ENGINEERING the PROTOTYPE: For lack of a better phrase, there’s always a fair amount of ‘engineering’ that goes into the planning and initial phases of any sculpture. For example, it was much easier to make molds of the clay as pieces; separating the Lion Head, Cape, and Body, then to have one single sculpted work. The more work an artist does up front in this “engineering capacity,” the fewer issues they’ll experience as the piece matures toward final sculpture. Being flexible in your ability to work should be the foundation upon which a sculptor builds his work. Another reason for separating the helmet and cape was that at early stages of building the prototype of the Hercules sculpture there was discussion about making the final piece in something other than bronze. Therefore, in our case, separating the elements would have made it possible to go a route other than bronze without having to completely start over. In the photos below you can see the initial prototype sculpture is beginning to take shape. Although much work is still ahead, the proportions are being worked out. * TIP: “Mi Ego Es No Mi Amigo” *If you are un-familiar with the molding or lost wax bronze process, then it’s always a good idea to work with an experienced professional in either of these fields at the beginning stages of a sculpture. It will save time and money for you and your clients. For some creative professionals this means putting your ego on the shelf and gathering up the courage to ask for help. To share some great advice a friend of mine from Chile once shared, “Mi ego es no mi amigo!” LION HEAD HELMET, CAPE, & the USE OF WIRE MESH: One of the awesome things about Radical Publishing’s HERCULES is that the author, Steve Moore, kept many elements rich in the mythological tradition. As the myth goes, Hercules sought out and killed the Nemean Lion then wore the Lion’s pelt as a headdress and cloak. The wire frame for the sculpted Lion head was attached to some wire mesh screen. My apologies for not capturing this technique on camera. Due to our production schedule I had to focus more on completion than documentation. Once the wire mesh was in a shape that resembled the Lion’s mane, the piece was dipped several times in the Chevant clay that was heated to a liquid state. Using the wire mesh in this manner allows for easier manipulation on planes more similar to that of hair. Further, the flowing effect required to make something solid and static look flexible and moving, is more readily obtained through this wire mesh technique. The wire frame for the cape was made entirely of wire mesh. Once I got the flowing drapery effect similar to the Steranko cover image, I dipped the mesh into the heated Chevant clay several times until the desired thickness was reached. Similar to candle-making is one way to look at it, I guess. Either way, using this speeds things along. Again, I don’t know everything, and if you have tried another process that has worked well I encourage you to contact me with what you do, … I’d love to learn from you all!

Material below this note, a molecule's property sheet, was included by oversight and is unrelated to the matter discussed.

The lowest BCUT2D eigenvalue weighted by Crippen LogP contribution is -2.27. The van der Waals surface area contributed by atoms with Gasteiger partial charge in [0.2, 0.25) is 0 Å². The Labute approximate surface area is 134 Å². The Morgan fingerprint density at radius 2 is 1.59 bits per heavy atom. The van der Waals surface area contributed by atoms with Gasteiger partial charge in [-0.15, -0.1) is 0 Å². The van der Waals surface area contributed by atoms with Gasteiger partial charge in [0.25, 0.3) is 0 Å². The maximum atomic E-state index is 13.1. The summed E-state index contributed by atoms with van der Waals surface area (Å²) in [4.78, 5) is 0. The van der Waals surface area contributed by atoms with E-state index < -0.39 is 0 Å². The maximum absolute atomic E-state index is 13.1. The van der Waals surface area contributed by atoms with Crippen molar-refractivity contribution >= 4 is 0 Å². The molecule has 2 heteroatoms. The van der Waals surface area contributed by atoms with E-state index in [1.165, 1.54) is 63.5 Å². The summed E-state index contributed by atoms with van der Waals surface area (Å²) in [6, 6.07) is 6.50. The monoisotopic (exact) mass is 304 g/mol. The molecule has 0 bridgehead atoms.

REFERENCE MATERIALS & SIZING of HANDS: In these and other photos, you can see behind the sculpture a lot of reference materials. In the case of HERCULES, body-building magazines are great to have around. There are many photos of lions roaring that you might see too. In this picture you’ll see that the hands are really rough. At this point in the sculpture I knew I had to get the fingers intertwined in the lion’s mane but had not yet made the decision on the exact framework. I like to use a technique that another great sculptor, Cindy Jackson, shared with me and that is to useÂ individual wires for each finger. This allows the hand gestures to be easily manipulated as the sculpture matures. A bit later, once I put the individual arm bands on, I’ll make the decision to sever the hands away from the arms and attach them to the lion head. This was a great choice that later made the flexible mold easier to createÂ and aligned the lion and HERCULES pieces together at future stages. I’ll elaborate further on this in the next step.